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I have several dependent variables to analysis. Since the independent variables are highly correlated, I am thinking about using the PCR model. Now I was wondering if by choosing different dependent variables we will get different results? I mean if I use PCR, can I have the same new element that can be considered as a new IV for different dependent variables?

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If you are strictly doing principal components (PC) regression, then all you are doing is changing your original set of N correlated predictors into a new set of N PCs, each a linear combination of the original predictors but with each PC orthogonal to all the others. It effectively starts by finding the linear combination of predictors that explains the most variance of the predictors among the cases (first PC), then finding the combination orthogonal to the first PC that explains the most of the remaining variance, and so on. In this case the principal components are simply a function of the original set of predictors and will not change if you use them in models with different dependent variables. This thread is a useful link to further information.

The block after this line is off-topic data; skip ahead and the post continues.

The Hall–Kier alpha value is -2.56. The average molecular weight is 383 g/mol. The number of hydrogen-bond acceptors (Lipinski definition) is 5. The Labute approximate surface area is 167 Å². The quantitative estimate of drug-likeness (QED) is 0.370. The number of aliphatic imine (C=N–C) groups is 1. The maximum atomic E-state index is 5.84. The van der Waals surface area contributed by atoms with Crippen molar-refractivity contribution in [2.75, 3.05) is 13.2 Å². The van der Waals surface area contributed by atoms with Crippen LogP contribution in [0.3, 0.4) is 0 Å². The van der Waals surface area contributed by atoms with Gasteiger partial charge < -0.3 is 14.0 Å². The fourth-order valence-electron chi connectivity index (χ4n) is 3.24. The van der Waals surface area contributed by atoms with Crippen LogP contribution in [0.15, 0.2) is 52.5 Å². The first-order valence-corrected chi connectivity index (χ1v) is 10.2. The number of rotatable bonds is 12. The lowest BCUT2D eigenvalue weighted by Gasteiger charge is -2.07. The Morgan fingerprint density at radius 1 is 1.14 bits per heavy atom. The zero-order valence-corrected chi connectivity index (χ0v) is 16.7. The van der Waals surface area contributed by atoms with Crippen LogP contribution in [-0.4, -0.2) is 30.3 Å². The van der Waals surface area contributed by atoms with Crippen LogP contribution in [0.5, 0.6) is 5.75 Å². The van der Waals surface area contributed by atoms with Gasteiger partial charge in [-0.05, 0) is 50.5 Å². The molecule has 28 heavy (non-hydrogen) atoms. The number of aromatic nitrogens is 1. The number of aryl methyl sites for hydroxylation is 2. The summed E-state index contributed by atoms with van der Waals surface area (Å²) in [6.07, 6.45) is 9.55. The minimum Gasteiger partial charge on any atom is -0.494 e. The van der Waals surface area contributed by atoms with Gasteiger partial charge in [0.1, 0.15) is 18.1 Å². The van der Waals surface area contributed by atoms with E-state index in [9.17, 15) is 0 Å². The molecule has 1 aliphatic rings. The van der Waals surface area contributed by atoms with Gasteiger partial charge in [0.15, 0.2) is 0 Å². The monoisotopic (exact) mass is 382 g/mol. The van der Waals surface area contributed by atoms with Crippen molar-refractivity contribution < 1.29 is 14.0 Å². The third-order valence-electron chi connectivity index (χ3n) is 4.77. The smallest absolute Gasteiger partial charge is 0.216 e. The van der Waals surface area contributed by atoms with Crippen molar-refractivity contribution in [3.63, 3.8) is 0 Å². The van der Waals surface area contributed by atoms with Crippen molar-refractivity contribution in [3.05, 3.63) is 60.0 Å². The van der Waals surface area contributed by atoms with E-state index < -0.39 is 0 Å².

There is, however, a related method called Partial Least Squares (PLS), which incorporates information about the dependent variable to obtain a set of transformed orthogonal predictors. In that case the first component is chosen based on the single-variable relation of each of the predictors to the dependent variable. In PLS the set of transformed orthogonal predictors thus necessarily changes depending on the dependent variable being examined. See Section 6.3 of ISLR for further information.

That said, with correlated predictors you might instead want to consider a different approach, like ridge regression. Principal components are strongly linked to the original data set, and might pose issues if you wish to use PC regression for predictions based on new data. Coefficients in ridge regression are expressed directly in terms of the original predictors, not in terms of a potentially sample-dependent combination of PCs, so they might be easier to apply in prediction. Ridge regression is very closely related to PC regression; instead of simply throwing out the set of PCs least related to outcome and having the same weights for all the retained PCs, you effectively weight the PCs by their relation to the dependent variable, then express coefficients in terms of the original predictors. This relation between PC and ridge regression is described, for example, on page 79 of ESLII.

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